by Carregal-Romero, Susana, Plaza-García, Sandra, Piñol, Rafael, Murillo, José L, Ruiz-Cabello, Jesus, Padro, Daniel, Millán, Angel and Ramos-Cabrer, Pedro
Abstract:
Medical imaging is an active field of research that fosters the necessity for novel multimodal imaging probes. In this line, nanoparticle-based contrast agents are of special interest, since those can host functional entities either within their interior, reducing potential toxic effects of the imaging tracers, or on their surface, providing high payloads of probes, due to their large surface-to-volume ratio. The long-term stability of the particles in solution is an aspect usually under-tackled during probe design in research laboratories, since their performance is generally tested briefly after synthesis. This may jeopardize a later translation into practical medical devices, due to stability reasons. To dig into the effects of nanoparticle aging in solution, with respect to their behavior in vivo, iron oxide stealth nanoparticles were used at two stages (3 weeks vs. 9 months in solution), analyzing their biodistribution in mice. Both sets of nanoprobes showed similar sizes, zeta potentials, and morphology, as observed by dynamic light scattering (DLS) and transmission electronic microscopy (TEM), but fresh nanoparticles accumulated in the kidneys after systemic administration, while aged ones accumulated in liver and spleen, confirming an enormous effect of particle aging on their in vivo behavior, despite barely noticeable changes perceived on a simple inspection of their structural integrity.
Reference:
MRI Study of the Influence of Surface Coating Aging on the In Vivo Biodistribution of Iron Oxide Nanoparticles. (Carregal-Romero, Susana, Plaza-García, Sandra, Piñol, Rafael, Murillo, José L, Ruiz-Cabello, Jesus, Padro, Daniel, Millán, Angel and Ramos-Cabrer, Pedro), In Biosensors, Multidisciplinary Digital Publishing Institute, volume 8, 2018.
Bibtex Entry:
@article{CarregalRomero:2018gx,
author = {Carregal-Romero, Susana and Plaza-Garc{'i}a, Sandra and Pi{~n}ol, Rafael and Murillo, Jos{'e} L and Ruiz-Cabello, Jesus and Padro, Daniel and Mill{'a}n, Angel and Ramos-Cabrer, Pedro},
title = {{MRI Study of the Influence of Surface Coating Aging on the In Vivo Biodistribution of Iron Oxide Nanoparticles.}},
journal = {Biosensors},
year = {2018},
volume = {8},
number = {4},
pages = {127},
month = dec,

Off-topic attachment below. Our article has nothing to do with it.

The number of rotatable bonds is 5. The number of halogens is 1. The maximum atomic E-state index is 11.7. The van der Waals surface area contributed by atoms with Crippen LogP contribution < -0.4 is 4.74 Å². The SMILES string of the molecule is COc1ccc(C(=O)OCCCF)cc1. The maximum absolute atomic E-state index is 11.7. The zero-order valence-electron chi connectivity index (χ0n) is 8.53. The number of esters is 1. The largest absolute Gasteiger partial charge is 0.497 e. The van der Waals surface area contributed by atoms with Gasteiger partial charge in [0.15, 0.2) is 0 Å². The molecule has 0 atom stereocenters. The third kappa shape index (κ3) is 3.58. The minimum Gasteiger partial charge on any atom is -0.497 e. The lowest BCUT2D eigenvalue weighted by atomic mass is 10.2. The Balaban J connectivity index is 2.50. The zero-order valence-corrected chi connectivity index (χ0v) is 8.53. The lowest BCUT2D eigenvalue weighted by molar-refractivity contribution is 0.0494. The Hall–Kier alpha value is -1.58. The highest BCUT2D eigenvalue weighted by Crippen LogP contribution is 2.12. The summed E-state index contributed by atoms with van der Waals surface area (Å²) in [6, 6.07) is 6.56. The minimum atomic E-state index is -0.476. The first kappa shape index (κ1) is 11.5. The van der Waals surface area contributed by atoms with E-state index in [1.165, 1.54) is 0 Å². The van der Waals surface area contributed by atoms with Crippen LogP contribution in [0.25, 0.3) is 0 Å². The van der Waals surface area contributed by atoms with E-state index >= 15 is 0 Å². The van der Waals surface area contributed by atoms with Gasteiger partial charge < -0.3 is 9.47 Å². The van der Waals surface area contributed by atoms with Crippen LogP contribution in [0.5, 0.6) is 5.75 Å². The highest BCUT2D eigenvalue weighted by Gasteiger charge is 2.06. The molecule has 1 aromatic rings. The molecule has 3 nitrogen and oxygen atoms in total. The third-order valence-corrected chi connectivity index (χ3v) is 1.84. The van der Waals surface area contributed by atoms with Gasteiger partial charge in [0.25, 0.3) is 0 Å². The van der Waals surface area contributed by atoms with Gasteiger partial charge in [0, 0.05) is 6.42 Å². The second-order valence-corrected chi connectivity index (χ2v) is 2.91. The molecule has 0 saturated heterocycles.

publisher = {Multidisciplinary Digital Publishing Institute},
affiliation = {Molecular and Functional Biomarkers group, CIC biomaGUNE, 20014 Donostia-San Sebasti{'a}n, Spain. scarregal.ciberes@cicbiomagune.es.},
doi = {10.3390/bios8040127},
pmid = {30545065},
pmcid = {PMC6316692},
language = {English},
rating = {0},
date-added = {2018-12-17T10:33:38GMT},
date-modified = {2019-10-09T09:29:12GMT},
abstract = {Medical imaging is an active field of research that fosters the necessity for novel multimodal imaging probes. In this line, nanoparticle-based contrast agents are of special interest, since those can host functional entities either within their interior, reducing potential toxic effects of the imaging tracers, or on their surface, providing high payloads of probes, due to their large surface-to-volume ratio. The long-term stability of the particles in solution is an aspect usually under-tackled during probe design in research laboratories, since their performance is generally tested briefly after synthesis. This may jeopardize a later translation into practical medical devices, due to stability reasons. To dig into the effects of nanoparticle aging in solution, with respect to their behavior in vivo, iron oxide stealth nanoparticles were used at two stages (3 weeks vs. 9 months in solution), analyzing their biodistribution in mice. Both sets of nanoprobes showed similar sizes, zeta potentials, and morphology, as observed by dynamic light scattering (DLS) and transmission electronic microscopy (TEM), but fresh nanoparticles accumulated in the kidneys after systemic administration, while aged ones accumulated in liver and spleen, confirming an enormous effect of particle aging on their in vivo behavior, despite barely noticeable changes perceived on a simple inspection of their structural integrity.},
url = {http://www.mdpi.com/2079-6374/8/4/127},
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uri = {url{papers3://publication/doi/10.3390/bios8040127}}
}